Police Minister Bheki Cele’s decision to withdraw the appeal against the Western Cape Equality Court order on police resources cannot be celebrated, MEC Alan Winde said. Picture: Tracey Adams/ ANA

Cape Town - Police Minister Bheki Cele’s decision to withdraw the appeal against the Western Cape Equality Court order that national government is discriminating against poor and black Western Cape residents in how it allocates police resources "cannot be celebrated", Western Cape community safety MEC Alan Winde said on Sunday.

The withdrawal was announced during an interview on Cape Talk radio station on Friday, he said in a statement.

In December, the court found that the system being used to allocate police resourcing was unfairly discriminating against poor and black people in the Western Cape. The remedy had been postponed to a later date.

“Until the Western Cape receives the necessary and required resources, the withdrawal cannot be regarded as a victory. Thousands of people, including innocent children, have lost their lives due to gang violence, yet minister Cele had the audacity to initially appeal the finding," Winde said.

"The minister later realised that he did not have a choice but to concur with the court, admitting that they are deliberately prejudicing residents in our province by refusing to adequately address crime here,” he said.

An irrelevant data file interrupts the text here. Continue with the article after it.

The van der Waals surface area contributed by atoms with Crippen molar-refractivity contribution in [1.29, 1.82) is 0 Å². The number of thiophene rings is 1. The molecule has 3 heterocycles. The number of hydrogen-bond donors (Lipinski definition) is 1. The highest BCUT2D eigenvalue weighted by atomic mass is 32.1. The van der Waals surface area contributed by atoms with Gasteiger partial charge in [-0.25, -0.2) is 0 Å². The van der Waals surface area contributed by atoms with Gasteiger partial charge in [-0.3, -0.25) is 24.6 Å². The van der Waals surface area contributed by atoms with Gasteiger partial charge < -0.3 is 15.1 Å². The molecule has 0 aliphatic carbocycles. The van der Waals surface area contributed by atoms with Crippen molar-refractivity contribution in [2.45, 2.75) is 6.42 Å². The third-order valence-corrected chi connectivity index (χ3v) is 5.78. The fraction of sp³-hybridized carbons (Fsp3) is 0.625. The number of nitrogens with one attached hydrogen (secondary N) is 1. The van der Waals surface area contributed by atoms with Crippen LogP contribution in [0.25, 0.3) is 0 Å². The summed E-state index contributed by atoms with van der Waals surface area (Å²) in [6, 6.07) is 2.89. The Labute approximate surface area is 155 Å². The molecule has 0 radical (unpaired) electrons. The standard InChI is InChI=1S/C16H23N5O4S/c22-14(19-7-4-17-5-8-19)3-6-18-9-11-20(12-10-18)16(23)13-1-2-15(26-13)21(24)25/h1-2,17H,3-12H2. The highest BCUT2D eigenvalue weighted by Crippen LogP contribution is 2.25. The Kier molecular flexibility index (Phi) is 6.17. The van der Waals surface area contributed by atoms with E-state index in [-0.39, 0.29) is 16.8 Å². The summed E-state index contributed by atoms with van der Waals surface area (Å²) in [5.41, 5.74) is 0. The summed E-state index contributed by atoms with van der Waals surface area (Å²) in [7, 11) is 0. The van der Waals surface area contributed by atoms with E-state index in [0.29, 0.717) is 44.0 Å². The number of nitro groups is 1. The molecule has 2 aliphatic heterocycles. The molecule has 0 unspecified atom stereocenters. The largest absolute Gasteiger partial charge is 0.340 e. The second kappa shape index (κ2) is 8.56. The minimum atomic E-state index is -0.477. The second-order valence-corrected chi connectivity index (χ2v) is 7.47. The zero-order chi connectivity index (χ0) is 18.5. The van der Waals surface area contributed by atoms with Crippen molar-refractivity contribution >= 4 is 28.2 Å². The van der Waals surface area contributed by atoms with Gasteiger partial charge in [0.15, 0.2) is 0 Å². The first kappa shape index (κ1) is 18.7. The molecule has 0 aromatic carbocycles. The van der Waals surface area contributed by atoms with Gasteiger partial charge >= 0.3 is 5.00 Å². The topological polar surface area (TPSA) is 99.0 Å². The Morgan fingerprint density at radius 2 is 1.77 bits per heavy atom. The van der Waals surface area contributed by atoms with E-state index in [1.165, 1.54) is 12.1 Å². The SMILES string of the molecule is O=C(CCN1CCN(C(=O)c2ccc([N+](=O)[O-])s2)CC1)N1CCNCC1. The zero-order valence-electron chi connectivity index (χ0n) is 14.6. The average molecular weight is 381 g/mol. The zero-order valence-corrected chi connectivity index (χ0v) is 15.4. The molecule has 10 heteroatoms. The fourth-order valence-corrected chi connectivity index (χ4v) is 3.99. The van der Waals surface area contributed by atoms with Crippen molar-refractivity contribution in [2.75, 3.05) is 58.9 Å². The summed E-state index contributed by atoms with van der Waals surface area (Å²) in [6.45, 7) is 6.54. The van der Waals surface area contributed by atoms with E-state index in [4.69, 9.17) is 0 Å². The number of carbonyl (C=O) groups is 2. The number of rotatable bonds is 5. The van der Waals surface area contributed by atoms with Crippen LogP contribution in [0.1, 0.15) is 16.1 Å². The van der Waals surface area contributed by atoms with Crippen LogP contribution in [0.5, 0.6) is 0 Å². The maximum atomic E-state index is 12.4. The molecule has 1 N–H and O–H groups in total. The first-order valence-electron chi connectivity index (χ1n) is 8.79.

Referring to new recruits, Cele said that more than 1000 officers would, after this year’s intake, be deployed in the Western Cape.

"I am disgusted to hear minister Cele say that 'I find them very much ungrateful that these extra efforts that are made for the Western Cape don’t mean anything to them'. We [the Western Cape] have welcomed interventions such as operation thunder, the establishment of base camps, and the reintroduction of the anti-gang unit. The minister’s arrogance confirms that the ANC-led government does not care that people are living in fear," Winde said.

The Western Cape was short of 4500 police officers. The provincial police-to-population ratio was one officer for every 509 residents and in Cape Town it was even worse - 1:560. This had to be corrected so that crime-fighting capacity in the province could get close to the national average of 1:375, so that crime could effectively be addressed.

"It is also more than three months since our October letter to minister Cele, who has explicitly ignored our policing needs and priorities report, and despite follow-ups is now embarking on a campaign of misinformation regarding resourcing. This has now reached unacceptable levels and I have instructed our legal team to advise me on the available options that we can take to compel minister Bheki Cele to give us our fair share," Winde said.

"Our offers of R5 million for the reservist programme and the deployment of government officials as commissioners of oaths also still stand, as we want to ensure that police officers are relieved from their administrative duties and are able to focus squarely on visible policing, more patrols, and investigating crimes.

"Our police service must receive the necessary support and resources to make it effective in carrying out its mandate of keeping our people safe. For too long this province has been prejudiced by a vindictive national government at the expense of families who have suffered pain and anguish as a result of crime," Winde said.

African News Agency (ANA)